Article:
Between the pandemic and the holiday season, my issues of The Economist have gotten backlogged. I received the December 12th issue 3 weeks late! There was a good article in it, though, about what it takes to be more productive – exactly the ideas I needed to set up my own 2021 work structures in a way that would support a little “productivity growth”, as they called it.
More staff or better technology is not necessarily the solution. What’s important is to find better ways to make use of the resources we have – not just to “get things done” but to discover new ways of producing the results – products and services – that we want to generate.
One thing I discovered when I looked at my workplace and my “Results Wanted” list was to clear out some of the things that were pulling my attention away from what I most wanted to focus on. Who knew that having those 4 things posted on my bulletin board, for example, were cluttering up my perspective and my ability to see what was important to me? I hadn’t noticed that as a distraction before, and will likely find many more in my search for better ways to use my resources to produce the results I want.
What I learned from this article was that upgrading technology or revising workplace processes and habits can bring benefits – but only when those things are put into practice with time and experimentation. I see that I have been too impatient, looking for miraculous breakthroughs in productivity immediately upon making a change I’m sure will be beneficial. Silly me.
This time of year is always useful for a reappraisal of habitual management practices. Looking at my notes for an upcoming conference presentation, I reviewed the basic elements of good management:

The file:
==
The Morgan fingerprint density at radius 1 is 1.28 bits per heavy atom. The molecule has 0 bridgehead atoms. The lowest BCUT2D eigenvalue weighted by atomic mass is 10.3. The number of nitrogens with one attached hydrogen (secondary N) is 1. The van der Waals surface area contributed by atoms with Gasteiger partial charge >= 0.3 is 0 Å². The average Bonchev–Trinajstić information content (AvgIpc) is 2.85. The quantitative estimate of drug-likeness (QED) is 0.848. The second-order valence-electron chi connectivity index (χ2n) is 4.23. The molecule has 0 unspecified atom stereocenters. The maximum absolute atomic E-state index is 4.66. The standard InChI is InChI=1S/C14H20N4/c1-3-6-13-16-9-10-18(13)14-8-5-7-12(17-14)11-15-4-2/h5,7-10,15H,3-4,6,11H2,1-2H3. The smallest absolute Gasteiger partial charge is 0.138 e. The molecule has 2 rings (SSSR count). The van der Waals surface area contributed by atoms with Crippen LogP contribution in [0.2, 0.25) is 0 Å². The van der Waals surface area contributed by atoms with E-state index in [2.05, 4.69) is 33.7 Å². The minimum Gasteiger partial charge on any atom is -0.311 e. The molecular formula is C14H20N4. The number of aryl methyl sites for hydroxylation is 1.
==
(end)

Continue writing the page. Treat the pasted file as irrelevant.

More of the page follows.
- Clear statements of goals for the year, i.e., what to produce or deliver, by when, and for what purpose,
- Which people are most critical to talk or work with for the accomplishment of each of those goals, and
- Tracking progress on a regular schedule – preferably with those people identified above.
These aren’t just useful to a manager or team leader overseeing a group of people. Individuals can put them to use as well, stating their personal objectives and tracking progress. I’ve got a little “tracker” I will be using this first quarter of 2021 as an experiment – it’s simple and I’ll let you know what I learn:
GOAL: What, When, Why
That last column is where I write the dates I will be checking my progress, and noting how much progress – 20%, 50%, DONE – there has been as of that date. I have this chart on my computer because it will adapt the size of each box to the amount of space needed.
Happy New Year, and I hope you’re all off to a good start. Just a few goals can give your life a boost of energy. Just remember, though: it’s an experiment, so play with it and make changes as you see the need. Bon voyage!